Review: The Bourne Legacy

As we approach the final weeks of summer, Hollywood has nearly completed its annual swing of obligatory sequels, blockbusters and spin offs, but before we say sayonara, Tinsel Town has one more hand to play in the form of one of its most intelligent series: Bourne. In this case, however, gone is the marquis actor and style of the preceding trilogy. Instead, by providing us with a new agent, writer/director Tony Gilroy expands upon the universe he adapted. While it promises to take the series in provocative new directions and features strong character work, The Bourne Legacy fails to match the narrative propulsion and visual urgency of its predecessors.

From the outset, the setup and plot of The Bourne Legacy is both an asset and a hindrance. Occurring in parallel with the events of The Bourne Ultimatum, the film focuses on the implications of the public discovering the purposes behind covert CIA programs with the unveiling of Jason Bourne. While Treadstone scours New York City for Bourne, another program by the name of Outcome is to be entirely dismantled, starting with the assassination of all of its agents and additional operatives. Among these are agent Aaron Cross, played by Jeremy Renner, and genetic scientist Dr. Marta Schearing, played by Rachel Weisz. Behind the hunt is Eric Byer (Edward Norton), whose own reputation stands on the same line as those from Treadstone and other corroborating CIA officials. Allowing the plot to work in tandem with the events of the preceding third film in the series is an uncommonly smart move, immediately providing a clear idea of the stakes involved, and for the first half of the film it works tremendously. However, once all the exposition and initial actions transpire, the remaining plot is a little thin, and the film wraps up without providing any sense of closure. Most damning, however, is the fact that the film can’t help but feel like a lesser developed subplot in relation to the explosive events occurring simultaneously in New York from Ultimatum.

In spite of these narrative issues, the cast here is very good, and the two leads are considerably fleshed out. Jeremy Renner continues his streak of hooking on to every franchise in his sights, and he gives a committed performance here as a man who has abandoned his past in order to put his country first. Aaron Cross has the ability to be as lethal as Jason Bourne, but since he is cognizant of his past, his internal conflict is less compelling. In any case, Renner dutifully takes the reigns with a pronounced external edginess matched by moments of quiet intensity. Rachel Weisz is surprisingly good as well, in a nicely rounded role that especially shows her range when CIA officials arrive at her home following a traumatic event. Finally, Edward Norton does solid work as the mastermind behind the operations of multiple agencies, and whose moral compass has long been absent, as displayed in a resonant flashback scene with Renner.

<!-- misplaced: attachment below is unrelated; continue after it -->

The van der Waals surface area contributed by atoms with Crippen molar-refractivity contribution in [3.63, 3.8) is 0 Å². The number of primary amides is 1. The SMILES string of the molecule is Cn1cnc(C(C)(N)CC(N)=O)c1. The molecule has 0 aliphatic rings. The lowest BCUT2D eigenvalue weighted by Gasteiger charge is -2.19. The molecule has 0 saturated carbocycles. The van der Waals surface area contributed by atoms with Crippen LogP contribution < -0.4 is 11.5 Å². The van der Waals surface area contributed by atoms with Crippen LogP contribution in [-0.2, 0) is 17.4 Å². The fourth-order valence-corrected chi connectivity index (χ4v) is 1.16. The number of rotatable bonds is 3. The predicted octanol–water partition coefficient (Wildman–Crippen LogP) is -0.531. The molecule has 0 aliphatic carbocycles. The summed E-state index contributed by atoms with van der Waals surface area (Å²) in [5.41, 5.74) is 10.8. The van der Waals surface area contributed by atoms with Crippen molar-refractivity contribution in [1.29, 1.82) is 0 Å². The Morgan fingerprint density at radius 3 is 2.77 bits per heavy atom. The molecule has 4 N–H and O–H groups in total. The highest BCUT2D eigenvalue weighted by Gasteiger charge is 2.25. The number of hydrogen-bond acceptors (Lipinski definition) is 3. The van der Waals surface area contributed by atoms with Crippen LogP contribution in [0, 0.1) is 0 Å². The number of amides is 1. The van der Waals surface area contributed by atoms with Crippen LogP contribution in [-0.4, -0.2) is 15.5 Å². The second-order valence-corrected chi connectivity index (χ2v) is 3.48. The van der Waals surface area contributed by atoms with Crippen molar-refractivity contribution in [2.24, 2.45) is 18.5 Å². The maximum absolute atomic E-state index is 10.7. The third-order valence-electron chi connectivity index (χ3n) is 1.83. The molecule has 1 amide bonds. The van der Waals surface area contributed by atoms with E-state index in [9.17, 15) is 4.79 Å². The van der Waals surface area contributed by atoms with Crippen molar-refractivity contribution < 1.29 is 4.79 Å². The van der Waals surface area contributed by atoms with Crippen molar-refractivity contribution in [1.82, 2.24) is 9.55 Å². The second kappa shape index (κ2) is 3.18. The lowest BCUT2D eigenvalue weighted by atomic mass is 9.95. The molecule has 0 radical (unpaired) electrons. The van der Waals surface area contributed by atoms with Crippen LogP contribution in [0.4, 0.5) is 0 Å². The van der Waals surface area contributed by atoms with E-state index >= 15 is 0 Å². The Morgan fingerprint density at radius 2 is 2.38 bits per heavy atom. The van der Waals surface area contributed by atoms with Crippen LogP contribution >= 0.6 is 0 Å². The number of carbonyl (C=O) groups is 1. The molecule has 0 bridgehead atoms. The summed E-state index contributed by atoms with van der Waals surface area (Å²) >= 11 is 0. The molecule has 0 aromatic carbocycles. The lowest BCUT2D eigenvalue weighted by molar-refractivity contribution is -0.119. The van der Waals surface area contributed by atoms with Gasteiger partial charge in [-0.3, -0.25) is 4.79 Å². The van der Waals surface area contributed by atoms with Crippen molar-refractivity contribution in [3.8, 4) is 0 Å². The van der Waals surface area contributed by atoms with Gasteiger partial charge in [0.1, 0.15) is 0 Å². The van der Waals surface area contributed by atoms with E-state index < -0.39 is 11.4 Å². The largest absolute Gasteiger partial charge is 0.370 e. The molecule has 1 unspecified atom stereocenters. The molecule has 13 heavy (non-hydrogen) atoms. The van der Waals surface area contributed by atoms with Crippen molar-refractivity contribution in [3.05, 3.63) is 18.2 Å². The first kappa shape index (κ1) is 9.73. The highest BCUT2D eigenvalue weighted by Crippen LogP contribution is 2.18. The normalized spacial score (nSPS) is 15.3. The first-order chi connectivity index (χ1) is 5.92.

With the franchise under new management, The Bourne Legacy is a distinctly different breed from its predecessors if not in tone, than certainly in execution. The intensity here is not immediate, and the tension of the film builds steadily until the discovery of Bourne in New York. While key decisions are made in Washington, the film cross cuts to Cross training in Alaska, and once hell breaks loose, the two are visually united. The photography is what distinguishes Legacy most from Ultimatum and Supremacy, both of which were helmed by Paul Greengrass. Where the latter two were defined by disorienting and fast-paced editing in addition to near constant handheld work, Legacy employs steadicams, dollies, and cranes in its action scenes. This makes sense, for Cross’ psychology differs highly from Bourne’s and the visual styles of the respective films are reflective of that contrast. However, for sheer cinematic panache and intensity, Legacy fails to create the same sense of impending urgency that characterized the Greengrass films. Even its climactic action sequence largely plays out like a by-the-numbers chase scene with an underdeveloped antagonist, and thus the stakes feel diminished.

Ultimately, despite its lack narrative depth and unoriginal action sequences, The Bourne Legacy still shows a great deal of promise in the hands of its cast, all of whom give their material the necessary gravitas to propel the plot. Renner is a strong substitution for this series, and though his first story ends in unsatisfying fashion, his actions, like Bourne’s, contribute to the scale and magnitude of the objective unraveling of the entire American intelligence community. In taking an initially highly subjective account of one rogue agent, and revealing the objective consequences, The Bourne Legacy might not be as thrilling, but it does set the stage for a much grander chess game.


~ by romancinema on August 13, 2012.

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